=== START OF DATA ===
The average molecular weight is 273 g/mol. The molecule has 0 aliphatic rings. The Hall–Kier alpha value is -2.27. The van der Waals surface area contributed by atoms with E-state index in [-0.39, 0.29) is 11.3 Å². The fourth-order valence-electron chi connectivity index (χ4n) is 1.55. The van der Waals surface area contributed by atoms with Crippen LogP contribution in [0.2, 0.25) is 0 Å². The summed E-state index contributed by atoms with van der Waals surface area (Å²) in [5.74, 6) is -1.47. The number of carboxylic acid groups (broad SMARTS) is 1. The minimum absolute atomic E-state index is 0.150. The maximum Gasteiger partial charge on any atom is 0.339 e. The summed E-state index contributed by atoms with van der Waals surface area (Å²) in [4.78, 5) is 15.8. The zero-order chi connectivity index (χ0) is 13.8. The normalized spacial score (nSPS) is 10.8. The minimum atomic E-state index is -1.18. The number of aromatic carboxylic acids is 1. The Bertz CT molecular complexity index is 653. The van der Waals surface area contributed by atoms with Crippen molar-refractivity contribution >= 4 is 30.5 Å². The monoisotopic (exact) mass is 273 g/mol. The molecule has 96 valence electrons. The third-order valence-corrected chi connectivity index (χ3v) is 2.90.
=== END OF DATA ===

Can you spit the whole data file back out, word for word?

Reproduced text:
The average molecular weight is 273 g/mol. The molecule has 0 aliphatic rings. The Hall–Kier alpha value is -2.27. The van der Waals surface area contributed by atoms with E-state index in [-0.39, 0.29) is 11.3 Å². The fourth-order valence-electron chi connectivity index (χ4n) is 1.55. The van der Waals surface area contributed by atoms with Crippen LogP contribution in [0.2, 0.25) is 0 Å². The summed E-state index contributed by atoms with van der Waals surface area (Å²) in [5.74, 6) is -1.47. The number of carboxylic acid groups (broad SMARTS) is 1. The minimum absolute atomic E-state index is 0.150. The maximum Gasteiger partial charge on any atom is 0.339 e. The summed E-state index contributed by atoms with van der Waals surface area (Å²) in [4.78, 5) is 15.8. The zero-order chi connectivity index (χ0) is 13.8. The normalized spacial score (nSPS) is 10.8. The minimum atomic E-state index is -1.18. The number of aromatic carboxylic acids is 1. The Bertz CT molecular complexity index is 653. The van der Waals surface area contributed by atoms with Crippen molar-refractivity contribution >= 4 is 30.5 Å². The monoisotopic (exact) mass is 273 g/mol. The molecule has 96 valence electrons. The third-order valence-corrected chi connectivity index (χ3v) is 2.90.